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Big Numbers

With millions more guns now on the streets of America, why has gun control become a fading issue for liberals?

Shelby Murdoc

The FBI released its monthly numbers for September background checks, and the 2.89 million new checks push the 2020 total to 28.82 million. That’s a new annual record by almost half a million, and this chaotic year has three months to go.

Compared to the previous six months of the pandemic, September’s numbers are actually a little low. March through August averaged 3.40 million, with a high of 3.93 million in June. Last month’s numbers are still a September record by more than 600,000, however, and it stands to reason that the limited availability of guns on shelves and the 20 million guns sold since March are going to reduce new purchases at some point.

President Obama has long been hailed as the “gun salesman of the century,” but it only took a few years and the combined efforts of a global pandemic, nation-wide rioting and looting by anarchists, and a presidential election to unseat him. When Obama was president, a 2 million check month was the exception, not the rule, but in 2020 we haven’t seen a month below 2.70 million.

As noted in this column previously, Democratic presidential candidate Joe Biden has a strong gun control plan as a key part of his agenda, along with the suggestion that 911 responders use fewer police officers and more therapists to confront dangerous situations. Americans who realize that the police are minutes away when seconds count now must wonder if there will be any police arriving at all if Joe wins in November.

Additionally, Joe thinks that when cops confront dangerous criminals, they should “shoot them in the leg” instead of doing what it takes to stop the threat. Those whose lives are on the line don’t want police officers taking the time and effort to pull their punches against a dangerous threat, and those who are standing behind the target don’t want police taking less-accurate shots, increasing the risk to the innocent in order to protect the threat. This isn’t the first time Biden’s suggested shooting an attacker in the leg, either. There was significant pushback against the idea previously, so the fact that Biden brings it up again shows that he’s serious about it.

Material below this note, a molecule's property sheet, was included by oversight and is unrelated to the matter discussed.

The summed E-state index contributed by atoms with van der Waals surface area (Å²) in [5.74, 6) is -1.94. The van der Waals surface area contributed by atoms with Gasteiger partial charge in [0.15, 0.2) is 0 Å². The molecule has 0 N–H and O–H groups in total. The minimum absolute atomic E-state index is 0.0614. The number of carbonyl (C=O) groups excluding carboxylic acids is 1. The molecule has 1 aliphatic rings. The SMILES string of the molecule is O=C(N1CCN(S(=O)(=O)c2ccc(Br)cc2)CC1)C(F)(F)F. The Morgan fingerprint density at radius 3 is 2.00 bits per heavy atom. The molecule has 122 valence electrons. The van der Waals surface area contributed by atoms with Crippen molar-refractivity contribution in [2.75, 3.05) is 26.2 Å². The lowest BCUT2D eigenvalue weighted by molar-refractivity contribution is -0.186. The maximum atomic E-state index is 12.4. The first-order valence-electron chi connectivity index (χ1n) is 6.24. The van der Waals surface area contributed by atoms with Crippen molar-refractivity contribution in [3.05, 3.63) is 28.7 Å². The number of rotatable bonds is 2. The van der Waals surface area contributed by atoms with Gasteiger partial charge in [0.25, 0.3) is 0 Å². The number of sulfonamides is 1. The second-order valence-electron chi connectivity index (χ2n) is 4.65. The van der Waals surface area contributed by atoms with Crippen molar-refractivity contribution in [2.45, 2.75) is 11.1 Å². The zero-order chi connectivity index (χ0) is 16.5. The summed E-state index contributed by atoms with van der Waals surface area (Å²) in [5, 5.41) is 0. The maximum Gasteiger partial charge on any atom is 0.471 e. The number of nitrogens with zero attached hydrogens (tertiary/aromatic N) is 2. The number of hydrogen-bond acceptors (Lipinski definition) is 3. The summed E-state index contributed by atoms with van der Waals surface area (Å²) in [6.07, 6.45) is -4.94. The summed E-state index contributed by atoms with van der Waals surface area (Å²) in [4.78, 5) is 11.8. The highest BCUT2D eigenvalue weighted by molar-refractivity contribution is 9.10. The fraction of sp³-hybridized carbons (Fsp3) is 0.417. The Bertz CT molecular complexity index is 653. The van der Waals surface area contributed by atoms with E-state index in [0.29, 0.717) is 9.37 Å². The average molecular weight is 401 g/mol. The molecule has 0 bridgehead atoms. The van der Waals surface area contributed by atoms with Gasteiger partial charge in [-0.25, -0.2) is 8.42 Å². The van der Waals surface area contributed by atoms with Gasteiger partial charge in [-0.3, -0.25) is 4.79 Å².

Citizens are watching the government’s flailing responses to the global pandemic and witnessing severe restrictions on freedoms and liberties in the name of public health. They are seeing their livelihoods being flushed down the drain by reactions to the pandemic. They are feeling the crunch as emergency orders meant for five weeks being extended for five more months with no end in sight. All the while, so-called “social justice” activities like mass demonstrations and protests—many of which devolve into violent riots—are given a free pass. You can’t go to church because it’s too dangerous, but your anarchist neighbors can march down the street, block traffic, and maybe smash some windows if they feel like it.

Meanwhile, the FBI also released a report that shows four times as many Americans were murdered by knives as by rifles in 2019. Despite this, gun control activists and politicians continue to try to push the idea that so-called “assault weapons” are somehow particularly dangerous and that banning them is of utmost importance. Joe Biden is proud of his support for the 1994 Federal Assault Weapon Ban, and he insists that he aims to make a new, stronger, AWB permanent and get “weapons of war” off the streets forever. All of this, of course, ignores three simple facts. First, the ten-year 1994 ban did not have the slightest effect on gun crime. Second, despite non-stop misinformation from the anti-gun crowd, commercial ARs and other guns that would fall under the “assault weapon” category are NOT military-grade weapons of war. Finally, not only is there no Constitutional standing to ban the rifles included in such proposals, the intent of the Second Amendment obviously means for Americans to own military arms in the first place.

It’s not only longtime gun owners buying more guns these days. In September, Peter Smith, CEO of Smith & Wesson, estimated that about 40 percent of 2020 gun sales were to first-time gun buyers. That means more than 11 million guns are in the hands of Americans who didn’t own one before this year. Gun sellers are reporting that a significant number of the first-time buyers are women and minorities, further demonstrating that the surge in gun buying is not limited to the cliched “gun nut” who simply wants to expand his “arsenal.”

The political uncertainty ahead of what’s sure to be a crazy election season, combined with the pandemic and the civil unrest and calls for defunding the police, are waking more and more Americans up to the reasons that our nation’s founding fathers were adamant about the natural human right to keep and bear arms. This isn’t a political opinion or a marketing strategy. The numbers show that it’s the simple truth. No amount of spin can change the fact that Americans—who already own more guns than any other nation on the planet—are willing to spend a lot of their limited money on more. The threat of danger due to political strife, anarchist warfare, and global pandemic will do that.

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